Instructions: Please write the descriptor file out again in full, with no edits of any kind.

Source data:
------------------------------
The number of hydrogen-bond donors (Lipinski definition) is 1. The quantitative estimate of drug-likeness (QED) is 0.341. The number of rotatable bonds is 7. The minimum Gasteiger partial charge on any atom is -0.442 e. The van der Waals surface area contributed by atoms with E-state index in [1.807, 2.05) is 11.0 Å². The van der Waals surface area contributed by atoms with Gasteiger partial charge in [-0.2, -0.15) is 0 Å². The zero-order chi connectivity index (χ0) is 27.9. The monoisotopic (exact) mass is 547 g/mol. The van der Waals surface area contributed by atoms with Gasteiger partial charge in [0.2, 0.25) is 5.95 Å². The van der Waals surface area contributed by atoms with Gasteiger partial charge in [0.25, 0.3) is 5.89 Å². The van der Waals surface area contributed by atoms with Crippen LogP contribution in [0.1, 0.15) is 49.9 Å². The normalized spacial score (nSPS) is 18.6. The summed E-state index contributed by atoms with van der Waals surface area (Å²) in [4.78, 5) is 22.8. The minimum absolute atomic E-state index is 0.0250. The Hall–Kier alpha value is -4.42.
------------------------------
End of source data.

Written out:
The number of hydrogen-bond donors (Lipinski definition) is 1. The quantitative estimate of drug-likeness (QED) is 0.341. The number of rotatable bonds is 7. The minimum Gasteiger partial charge on any atom is -0.442 e. The van der Waals surface area contributed by atoms with E-state index in [1.807, 2.05) is 11.0 Å². The van der Waals surface area contributed by atoms with Gasteiger partial charge in [-0.2, -0.15) is 0 Å². The zero-order chi connectivity index (χ0) is 27.9. The monoisotopic (exact) mass is 547 g/mol. The van der Waals surface area contributed by atoms with Gasteiger partial charge in [0.2, 0.25) is 5.95 Å². The van der Waals surface area contributed by atoms with Gasteiger partial charge in [0.25, 0.3) is 5.89 Å². The van der Waals surface area contributed by atoms with Crippen LogP contribution in [0.1, 0.15) is 49.9 Å². The normalized spacial score (nSPS) is 18.6. The summed E-state index contributed by atoms with van der Waals surface area (Å²) in [4.78, 5) is 22.8. The minimum absolute atomic E-state index is 0.0250. The Hall–Kier alpha value is -4.42.